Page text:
While the concepts of the present disclosure are susceptible to various modifications and alternative forms, specific exemplary embodiments thereof have been shown by way of example in the drawings and will herein be described in detail. It should be understood, however, that there is no intent to limit the concepts of the present disclosure to the particular forms disclosed, but on the contrary, the intention is to cover all modifications, equivalents, and alternatives consistent with the present disclosure and appended claims.

In the following description, numerous specific details such as logic implementations, opcodes, means to specify operands, resource partitioning/sharing/duplication implementations, types and interrelationships of system components, and logic partitioning/integration choices are set forth in order to provide a more thorough understanding of the present disclosure. It will be appreciated, however, by one skilled in the art that embodiments of the disclosure may be practiced without such specific details. In other instances, control structures, gate level circuits, and full software instruction sequences have not been shown in detail in order not to obscure the invention. Those of ordinary skill in art, with the included descriptions, will be able to implement appropriate functionality without undue experimentation.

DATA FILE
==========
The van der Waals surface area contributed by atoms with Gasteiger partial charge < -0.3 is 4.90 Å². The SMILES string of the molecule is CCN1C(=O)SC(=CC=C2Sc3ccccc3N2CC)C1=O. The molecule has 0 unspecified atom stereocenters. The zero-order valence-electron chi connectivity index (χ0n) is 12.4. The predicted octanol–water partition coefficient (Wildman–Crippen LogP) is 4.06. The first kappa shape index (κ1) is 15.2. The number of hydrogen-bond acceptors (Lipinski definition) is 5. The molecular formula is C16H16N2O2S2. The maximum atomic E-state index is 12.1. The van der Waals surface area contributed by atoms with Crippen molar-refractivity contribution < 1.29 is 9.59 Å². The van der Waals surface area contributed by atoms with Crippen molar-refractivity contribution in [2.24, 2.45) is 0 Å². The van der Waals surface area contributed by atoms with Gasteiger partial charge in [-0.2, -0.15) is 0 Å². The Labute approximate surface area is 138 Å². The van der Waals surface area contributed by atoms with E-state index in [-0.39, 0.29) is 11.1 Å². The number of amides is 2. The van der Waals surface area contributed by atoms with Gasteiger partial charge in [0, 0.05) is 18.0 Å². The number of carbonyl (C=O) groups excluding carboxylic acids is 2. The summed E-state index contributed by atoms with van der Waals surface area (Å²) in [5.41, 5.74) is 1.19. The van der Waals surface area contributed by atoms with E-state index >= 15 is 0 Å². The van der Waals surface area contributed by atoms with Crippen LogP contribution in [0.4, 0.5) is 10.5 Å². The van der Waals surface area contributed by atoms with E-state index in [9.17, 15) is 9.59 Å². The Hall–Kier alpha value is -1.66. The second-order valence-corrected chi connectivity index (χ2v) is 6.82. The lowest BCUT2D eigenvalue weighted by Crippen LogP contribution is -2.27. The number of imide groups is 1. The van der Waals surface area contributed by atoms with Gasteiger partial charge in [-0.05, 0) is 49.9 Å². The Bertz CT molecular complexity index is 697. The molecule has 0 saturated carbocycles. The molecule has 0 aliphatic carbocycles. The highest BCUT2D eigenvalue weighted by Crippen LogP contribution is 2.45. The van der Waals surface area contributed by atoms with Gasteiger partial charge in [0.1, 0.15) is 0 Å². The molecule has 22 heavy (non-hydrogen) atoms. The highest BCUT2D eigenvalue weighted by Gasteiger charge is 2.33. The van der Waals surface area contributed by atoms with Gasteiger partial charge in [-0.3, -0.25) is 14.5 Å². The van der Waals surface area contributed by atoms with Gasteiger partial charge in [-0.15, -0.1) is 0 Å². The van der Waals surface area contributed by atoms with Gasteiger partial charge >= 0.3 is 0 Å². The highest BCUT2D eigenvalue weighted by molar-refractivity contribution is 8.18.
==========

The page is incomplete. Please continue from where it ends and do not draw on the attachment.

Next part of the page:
References in the specification to “one embodiment,” “an embodiment,” “an example embodiment,” etcetera, indicate that the embodiment described may include a particular feature, structure, or characteristic, but every embodiment may not necessarily include the particular feature, structure, or characteristic. Moreover, such phrases are not necessarily referring to the same embodiment. Further, when a particular feature, structure, or characteristic is described in connection with an embodiment, it is submitted that it is within the knowledge of one skilled in the art to effect such feature, structure, or characteristic in connection with other embodiments whether or not explicitly described.